Many of you are probably familiar with the RFID tags which are used for diverse purposes: as a replacement for barcodes in product labeling, as identification mechanisms in payment systems (such as the EZ-Pass highway toll system), as an additional feature in personal identification credentials; and, recently, as an addition to US passports. One of the security concerns about these devices is that they can be read, using readily-available technology, from a distance. Unlike so-called “smart card” technology, these RFID devices are only able to re-play stored data; they have no computational capacity.
According to an article from the New Scientist, work is underway to add processing capability to RFID tags::
Today’s RFID tags can only broadcast fixed data back to a reader device, whether that’s details of your passport or of an endangered bird. Researchers are now working to add brains to the tags in the form of microcomputers, opening the way for much smarter applications.
One of the main challenges to doing this is that the tags generally do not contain a power source (such as a battery); they get the energy to operate from the radio-frequency transmission of the reader device. This means that the capacity of the tags is limited:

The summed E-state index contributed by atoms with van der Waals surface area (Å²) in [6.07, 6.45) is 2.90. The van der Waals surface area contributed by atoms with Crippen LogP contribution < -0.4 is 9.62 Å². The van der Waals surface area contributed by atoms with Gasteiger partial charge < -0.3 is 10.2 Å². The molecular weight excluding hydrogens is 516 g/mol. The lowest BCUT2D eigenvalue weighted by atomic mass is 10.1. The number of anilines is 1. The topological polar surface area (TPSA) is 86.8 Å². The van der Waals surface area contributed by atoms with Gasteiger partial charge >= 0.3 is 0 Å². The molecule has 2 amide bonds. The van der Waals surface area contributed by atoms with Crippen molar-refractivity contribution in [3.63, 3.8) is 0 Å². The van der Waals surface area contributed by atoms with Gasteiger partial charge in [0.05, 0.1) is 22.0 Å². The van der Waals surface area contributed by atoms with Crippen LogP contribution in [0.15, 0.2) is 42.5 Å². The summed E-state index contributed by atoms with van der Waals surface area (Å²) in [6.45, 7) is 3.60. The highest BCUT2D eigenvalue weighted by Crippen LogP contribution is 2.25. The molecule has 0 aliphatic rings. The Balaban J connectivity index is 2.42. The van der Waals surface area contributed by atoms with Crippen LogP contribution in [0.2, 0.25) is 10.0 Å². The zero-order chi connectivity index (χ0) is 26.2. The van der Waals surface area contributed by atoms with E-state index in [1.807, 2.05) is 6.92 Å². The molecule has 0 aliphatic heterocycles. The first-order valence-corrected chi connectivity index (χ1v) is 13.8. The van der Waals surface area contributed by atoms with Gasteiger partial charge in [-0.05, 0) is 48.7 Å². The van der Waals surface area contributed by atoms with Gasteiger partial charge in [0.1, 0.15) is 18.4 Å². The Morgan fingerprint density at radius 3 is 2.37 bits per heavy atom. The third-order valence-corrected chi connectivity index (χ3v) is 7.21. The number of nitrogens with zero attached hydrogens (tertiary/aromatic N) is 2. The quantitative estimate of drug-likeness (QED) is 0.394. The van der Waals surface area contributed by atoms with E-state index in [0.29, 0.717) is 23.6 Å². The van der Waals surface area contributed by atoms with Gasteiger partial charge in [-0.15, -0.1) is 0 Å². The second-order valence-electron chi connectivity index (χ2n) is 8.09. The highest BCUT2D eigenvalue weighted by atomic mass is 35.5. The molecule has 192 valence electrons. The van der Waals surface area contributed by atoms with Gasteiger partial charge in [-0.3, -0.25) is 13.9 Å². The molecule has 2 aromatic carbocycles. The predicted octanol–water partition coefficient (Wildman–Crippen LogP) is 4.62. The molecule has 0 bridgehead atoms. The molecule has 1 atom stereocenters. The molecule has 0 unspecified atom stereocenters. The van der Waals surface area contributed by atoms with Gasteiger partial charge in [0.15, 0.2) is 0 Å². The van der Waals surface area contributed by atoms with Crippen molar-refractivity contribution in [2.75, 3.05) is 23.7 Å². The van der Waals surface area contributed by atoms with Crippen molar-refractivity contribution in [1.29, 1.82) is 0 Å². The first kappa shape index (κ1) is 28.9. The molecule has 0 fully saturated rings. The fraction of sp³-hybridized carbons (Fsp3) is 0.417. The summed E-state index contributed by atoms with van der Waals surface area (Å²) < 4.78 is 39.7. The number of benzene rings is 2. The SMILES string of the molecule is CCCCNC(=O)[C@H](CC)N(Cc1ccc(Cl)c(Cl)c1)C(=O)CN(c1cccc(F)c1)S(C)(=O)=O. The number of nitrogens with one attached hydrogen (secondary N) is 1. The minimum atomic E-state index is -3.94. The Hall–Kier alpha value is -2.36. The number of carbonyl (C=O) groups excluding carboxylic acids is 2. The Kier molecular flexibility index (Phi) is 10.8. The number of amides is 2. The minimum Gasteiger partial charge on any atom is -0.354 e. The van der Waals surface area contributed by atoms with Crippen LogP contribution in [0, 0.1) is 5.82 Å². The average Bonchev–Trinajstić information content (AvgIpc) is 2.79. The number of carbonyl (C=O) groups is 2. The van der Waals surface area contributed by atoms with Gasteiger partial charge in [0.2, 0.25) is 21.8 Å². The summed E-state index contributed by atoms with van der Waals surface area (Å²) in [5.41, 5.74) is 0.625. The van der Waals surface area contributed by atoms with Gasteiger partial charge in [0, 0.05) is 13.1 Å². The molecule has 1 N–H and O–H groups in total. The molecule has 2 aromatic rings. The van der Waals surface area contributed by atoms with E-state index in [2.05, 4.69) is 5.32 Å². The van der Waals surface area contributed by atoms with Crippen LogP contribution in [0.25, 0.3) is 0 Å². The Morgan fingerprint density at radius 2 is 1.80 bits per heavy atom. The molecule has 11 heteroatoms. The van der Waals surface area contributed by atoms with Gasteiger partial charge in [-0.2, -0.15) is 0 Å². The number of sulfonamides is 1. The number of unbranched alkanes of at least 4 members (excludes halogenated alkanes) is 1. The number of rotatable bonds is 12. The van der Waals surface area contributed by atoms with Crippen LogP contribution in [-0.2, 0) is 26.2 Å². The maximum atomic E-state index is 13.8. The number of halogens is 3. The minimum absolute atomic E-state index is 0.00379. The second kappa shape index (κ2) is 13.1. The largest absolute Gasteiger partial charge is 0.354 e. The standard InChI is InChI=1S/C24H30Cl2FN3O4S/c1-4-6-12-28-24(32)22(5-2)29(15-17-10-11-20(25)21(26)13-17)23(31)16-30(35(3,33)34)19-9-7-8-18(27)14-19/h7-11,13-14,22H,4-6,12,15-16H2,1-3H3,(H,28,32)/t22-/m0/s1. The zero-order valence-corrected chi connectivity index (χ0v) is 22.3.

Intel’s smarter tags use a 16-bit microcontroller and can store programs up to 32 kilobytes in size. They can also store small amounts of electricity picked up from a reader for short periods in a capacitor.
The article goes on to mention that the developers sometimes look at computer algorithms from as far back as (gasp!) the 1970s for inspiration. That provoked a wry smile here; I remember when a default memory region of 90 KB would suffice for a fairly considerable program on an IBM System/360 mainframe.
Curmudgeonly carping aside, however, this is an interesting development. There has been real concern, as I’ve noted in some previous posts, about the use of RFID tags in sensitive applications, such as passports. Tags that had some computational capacity could help a lot in this area. It is possible to imagine, for example, that a cryptographic protocol between the tag and the reader (somewhat along the lines of the SSL protocol between the browser and Web server, used to secure Internet transactions) could make documents like passports and identification credentials much more secure.